The Spyware-Infection Edition Friday, August 26, 2016

Apple Issues iOS 9.3.5 Software Update For iPhone, iPad, And iPod Touch, by Zac Hall, 9to5Mac

The update fixes a serious security exploit that exposed contacts, texts, calls, and emails.

Government Hackers Caught Using Unprecedented iPhone Spy Tool, by Lorenzo Franceschi-Bicchierai, Motherboard

As it turned out, the message wasn’t what it purported to be. The link didn’t lead to any secrets, but to a sophisticated piece of malware that exploited three different unknown vulnerabilities in Apple’s iOS operating system that would have allowed the attackers to get full control of Mansoor’s iPhone, according to new joint reports released on Thursday by Citizen Lab and mobile security company Lookout.

This is the first time that anyone has uncovered such an attack in the wild. Until this month, no one had seen an attempted spyware infection leveraging three unknown bugs, or zero-days, in the iPhone. The tools and technology needed for such an attack, which is essentially a remote jailbreak of the iPhone, can be worth as much as one million dollars. After the researchers alerted Apple, the company worked quickly to fix them in an update released on Thursday.


Setting The Record Straight, by WhatsApp Blog

If partnering with Facebook meant that we had to change our values, we wouldn’t have done it. Instead, we are forming a partnership that would allow us to continue operating independently and autonomously. Our fundamental values and beliefs will not change. Our principles will not change. Everything that has made WhatsApp the leader in personal messaging will still be in place. Speculation to the contrary isn’t just baseless and unfounded, it’s irresponsible. It has the effect of scaring people into thinking we’re suddenly collecting all kinds of new data. That’s just not true, and it’s important to us that you know that.

WhatsApp’s Privacy Cred Just Took A Big Hit, by Brian Barrett, Wired

Under the new user agreement, WhatsApp will share the phone numbers of people using the service with Facebook, along with analytics such as what devices and operating systems are being used. Previously, no information passed between the two, a stance more in line with WhatsApp’s original sales pitch as a privacy oasis.

How To Stop WhatsApp From Giving Facebook Your Phone Number, by Michael Duran, Wired

There is a way to opt out of this. But WhatsApp’s opt-out period is only 30 days long, so if you don’t want your phone number shared with Facebook, opt out now before the window closes.

WhatsApp keeps the policy change somewhat hidden, but there are two options. Both are outlined in the FAQ, and both of them will work inside the Android and iOS apps.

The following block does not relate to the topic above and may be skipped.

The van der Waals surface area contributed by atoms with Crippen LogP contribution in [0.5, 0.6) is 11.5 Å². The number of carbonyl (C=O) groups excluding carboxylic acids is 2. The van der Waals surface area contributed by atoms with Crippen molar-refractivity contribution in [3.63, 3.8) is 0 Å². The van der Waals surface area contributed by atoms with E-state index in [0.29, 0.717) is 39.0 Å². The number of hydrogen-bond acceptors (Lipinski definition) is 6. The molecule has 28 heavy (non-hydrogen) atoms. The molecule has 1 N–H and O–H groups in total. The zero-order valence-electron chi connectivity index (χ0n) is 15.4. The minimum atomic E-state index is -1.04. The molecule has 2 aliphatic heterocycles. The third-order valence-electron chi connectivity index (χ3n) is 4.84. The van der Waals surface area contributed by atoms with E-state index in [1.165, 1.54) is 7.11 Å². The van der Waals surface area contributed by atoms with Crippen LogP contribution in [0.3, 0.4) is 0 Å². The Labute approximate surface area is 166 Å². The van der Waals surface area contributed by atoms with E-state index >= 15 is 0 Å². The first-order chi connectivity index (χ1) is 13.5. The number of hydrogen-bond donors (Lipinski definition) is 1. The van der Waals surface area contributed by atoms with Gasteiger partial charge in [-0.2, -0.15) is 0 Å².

Four Years And $22 Billion Later, WhatsApp Has Decided Ads Aren’t Awful, After All, by Peter Kafka, Recode

Things change, perspectives evolve, and sometimes things you said a couple years ago aren’t what you think today. Happens all the time.

Just ask Mark Zuckerberg, who used to have a problem with ads that tracked what you did on the Web, but doesn’t anymore.

Now WhatsApp CEO (and Facebook board member) Jan Koum appears to be on a similar evolution.

Security Matters

Dropbox Is Resetting Passwords For Accounts That Haven’t Changed Them Since Mid-2012, by Matthew Lynley, TechCrunch

Dropbox is requiring users who have not changed their passwords since mid-2012 to reset their passwords this afternoon.

The action appears to be related to continued fallout over the massive hack on LinkedIn in 2012 where credentials for 117 million accounts were posted online. In recent months, treasure troves of user credentials and passwords — in addition to a large MySpace hack disclosed in May — have been discovered. Even though the data for these accounts is old, often passwords remain unchanged for long periods of time and are re-used across multiple accounts, leaving entire online identities vulnerable to hacks.


Apple Plans iPhone For Japan With Tap-to-Pay For Subways, by Mark Gurman, Gareth Allan, Bloomberg

Apple Inc. is planning a new iPhone feature for Japan that will enable users to pay for mass-transit rides with their smartphones instead of physical payment cards. A future iPhone will include technology called FeliCa, a mobile tap-to-pay standard in Japan developed by Sony Corp., according to people familiar with the matter. [...]

Apple has planned to launch these new features with the next iPhone models, which the company is set to unveil in September, according to people familiar with the matter. However, the company could hold back the transit card feature to next year’s model if discussions with the Japan-based payment networks fall apart, one person said. Apple is already at work on a major redesign of the iPhone for 2017 that focuses more heavily on the display by removing the Home button, according to a person familiar with the matter.


Simplenote For iOS Gains Markdown Support, by Preshit Deorukhkar, Beautiful Pixels

The info screen for each note now includes the Markdown button and once enabled, it stays enabled for all future notes.

Recordam Makes It Easy To Create, Store, Share And Play Back Audio Recordings On Your Mac, by Dennis Sellers, Apple World Today

If you need to quickly create, store, share and playback audio recordings on your Mac, Aperio Lux’s Recordam for Mac OS X (10.11 or later) combines a high-quality audio recorder and convenient storage for recorded audio files.

Bottom of the Page

I feel like I am already quite acquainted with the 2016 iPhone, and am now getting ready to get to know 2017 iPhone... Hey, no home buttons? How nice.


Thanks for reading.